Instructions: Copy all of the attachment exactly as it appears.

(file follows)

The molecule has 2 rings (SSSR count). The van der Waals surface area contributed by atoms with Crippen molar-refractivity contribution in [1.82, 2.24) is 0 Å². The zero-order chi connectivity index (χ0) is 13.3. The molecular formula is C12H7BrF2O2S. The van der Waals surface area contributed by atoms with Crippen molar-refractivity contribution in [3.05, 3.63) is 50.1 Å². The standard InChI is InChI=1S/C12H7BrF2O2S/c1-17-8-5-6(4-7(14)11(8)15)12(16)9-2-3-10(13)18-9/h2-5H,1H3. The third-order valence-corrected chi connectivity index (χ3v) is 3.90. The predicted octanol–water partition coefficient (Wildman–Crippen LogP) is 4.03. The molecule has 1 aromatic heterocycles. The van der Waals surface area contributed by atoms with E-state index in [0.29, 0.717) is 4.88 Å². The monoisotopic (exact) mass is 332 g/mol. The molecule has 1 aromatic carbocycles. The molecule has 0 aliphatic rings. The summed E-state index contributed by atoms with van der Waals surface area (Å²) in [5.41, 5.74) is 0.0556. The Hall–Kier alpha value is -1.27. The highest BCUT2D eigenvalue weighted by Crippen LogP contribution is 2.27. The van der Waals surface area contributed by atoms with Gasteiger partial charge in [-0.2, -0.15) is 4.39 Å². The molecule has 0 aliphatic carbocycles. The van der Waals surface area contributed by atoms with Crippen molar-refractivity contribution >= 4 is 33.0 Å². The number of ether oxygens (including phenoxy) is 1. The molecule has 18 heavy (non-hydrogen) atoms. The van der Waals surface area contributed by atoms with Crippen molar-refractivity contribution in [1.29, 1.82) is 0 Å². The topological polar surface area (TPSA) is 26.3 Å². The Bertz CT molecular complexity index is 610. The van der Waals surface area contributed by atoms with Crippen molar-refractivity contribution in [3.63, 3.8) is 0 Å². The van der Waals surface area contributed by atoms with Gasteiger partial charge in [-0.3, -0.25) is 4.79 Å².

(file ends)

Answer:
The molecule has 2 rings (SSSR count). The van der Waals surface area contributed by atoms with Crippen molar-refractivity contribution in [1.82, 2.24) is 0 Å². The zero-order chi connectivity index (χ0) is 13.3. The molecular formula is C12H7BrF2O2S. The van der Waals surface area contributed by atoms with Crippen molar-refractivity contribution in [3.05, 3.63) is 50.1 Å². The standard InChI is InChI=1S/C12H7BrF2O2S/c1-17-8-5-6(4-7(14)11(8)15)12(16)9-2-3-10(13)18-9/h2-5H,1H3. The third-order valence-corrected chi connectivity index (χ3v) is 3.90. The predicted octanol–water partition coefficient (Wildman–Crippen LogP) is 4.03. The molecule has 1 aromatic heterocycles. The van der Waals surface area contributed by atoms with E-state index in [0.29, 0.717) is 4.88 Å². The monoisotopic (exact) mass is 332 g/mol. The molecule has 1 aromatic carbocycles. The molecule has 0 aliphatic rings. The summed E-state index contributed by atoms with van der Waals surface area (Å²) in [5.41, 5.74) is 0.0556. The Hall–Kier alpha value is -1.27. The highest BCUT2D eigenvalue weighted by Crippen LogP contribution is 2.27. The van der Waals surface area contributed by atoms with Gasteiger partial charge in [-0.2, -0.15) is 4.39 Å². The molecule has 0 aliphatic carbocycles. The van der Waals surface area contributed by atoms with Crippen molar-refractivity contribution >= 4 is 33.0 Å². The number of ether oxygens (including phenoxy) is 1. The molecule has 18 heavy (non-hydrogen) atoms. The van der Waals surface area contributed by atoms with Crippen molar-refractivity contribution in [1.29, 1.82) is 0 Å². The topological polar surface area (TPSA) is 26.3 Å². The Bertz CT molecular complexity index is 610. The van der Waals surface area contributed by atoms with Crippen molar-refractivity contribution in [3.63, 3.8) is 0 Å². The van der Waals surface area contributed by atoms with Gasteiger partial charge in [-0.3, -0.25) is 4.79 Å².